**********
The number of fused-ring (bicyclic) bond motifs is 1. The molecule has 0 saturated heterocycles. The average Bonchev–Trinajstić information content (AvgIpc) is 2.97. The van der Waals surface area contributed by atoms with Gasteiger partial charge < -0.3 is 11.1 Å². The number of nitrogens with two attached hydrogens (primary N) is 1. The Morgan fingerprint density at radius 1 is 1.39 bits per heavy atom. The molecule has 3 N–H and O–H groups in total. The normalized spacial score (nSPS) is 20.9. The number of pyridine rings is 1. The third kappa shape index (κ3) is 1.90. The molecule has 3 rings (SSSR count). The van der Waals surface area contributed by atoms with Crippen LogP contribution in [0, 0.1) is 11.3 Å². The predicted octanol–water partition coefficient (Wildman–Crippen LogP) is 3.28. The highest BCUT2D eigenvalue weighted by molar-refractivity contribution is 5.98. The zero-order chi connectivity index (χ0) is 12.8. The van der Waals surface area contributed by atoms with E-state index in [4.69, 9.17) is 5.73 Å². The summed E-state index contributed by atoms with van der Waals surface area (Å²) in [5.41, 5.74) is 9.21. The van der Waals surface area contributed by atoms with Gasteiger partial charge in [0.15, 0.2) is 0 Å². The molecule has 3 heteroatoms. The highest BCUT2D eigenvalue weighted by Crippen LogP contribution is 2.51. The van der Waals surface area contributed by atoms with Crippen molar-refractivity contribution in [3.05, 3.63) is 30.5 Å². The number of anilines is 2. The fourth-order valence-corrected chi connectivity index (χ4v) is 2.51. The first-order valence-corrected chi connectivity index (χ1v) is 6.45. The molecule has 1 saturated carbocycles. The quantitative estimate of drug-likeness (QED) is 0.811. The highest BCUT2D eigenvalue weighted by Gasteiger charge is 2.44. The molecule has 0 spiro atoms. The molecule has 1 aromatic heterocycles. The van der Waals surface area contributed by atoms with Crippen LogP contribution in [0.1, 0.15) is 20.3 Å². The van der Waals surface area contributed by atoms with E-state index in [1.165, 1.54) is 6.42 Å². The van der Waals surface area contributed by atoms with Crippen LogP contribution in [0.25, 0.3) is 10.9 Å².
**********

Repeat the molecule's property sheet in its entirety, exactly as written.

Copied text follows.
The number of fused-ring (bicyclic) bond motifs is 1. The molecule has 0 saturated heterocycles. The average Bonchev–Trinajstić information content (AvgIpc) is 2.97. The van der Waals surface area contributed by atoms with Gasteiger partial charge < -0.3 is 11.1 Å². The number of nitrogens with two attached hydrogens (primary N) is 1. The Morgan fingerprint density at radius 1 is 1.39 bits per heavy atom. The molecule has 3 N–H and O–H groups in total. The normalized spacial score (nSPS) is 20.9. The number of pyridine rings is 1. The third kappa shape index (κ3) is 1.90. The molecule has 3 rings (SSSR count). The van der Waals surface area contributed by atoms with Crippen LogP contribution in [0, 0.1) is 11.3 Å². The predicted octanol–water partition coefficient (Wildman–Crippen LogP) is 3.28. The highest BCUT2D eigenvalue weighted by molar-refractivity contribution is 5.98. The zero-order chi connectivity index (χ0) is 12.8. The van der Waals surface area contributed by atoms with E-state index in [4.69, 9.17) is 5.73 Å². The summed E-state index contributed by atoms with van der Waals surface area (Å²) in [5.41, 5.74) is 9.21. The van der Waals surface area contributed by atoms with Gasteiger partial charge in [0.15, 0.2) is 0 Å². The molecule has 3 heteroatoms. The highest BCUT2D eigenvalue weighted by Crippen LogP contribution is 2.51. The van der Waals surface area contributed by atoms with Crippen molar-refractivity contribution in [3.05, 3.63) is 30.5 Å². The number of anilines is 2. The fourth-order valence-corrected chi connectivity index (χ4v) is 2.51. The first-order valence-corrected chi connectivity index (χ1v) is 6.45. The molecule has 1 saturated carbocycles. The quantitative estimate of drug-likeness (QED) is 0.811. The highest BCUT2D eigenvalue weighted by Gasteiger charge is 2.44. The molecule has 0 spiro atoms. The molecule has 1 aromatic heterocycles. The van der Waals surface area contributed by atoms with Crippen LogP contribution in [0.1, 0.15) is 20.3 Å². The van der Waals surface area contributed by atoms with E-state index in [1.165, 1.54) is 6.42 Å². The van der Waals surface area contributed by atoms with Crippen LogP contribution in [0.25, 0.3) is 10.9 Å².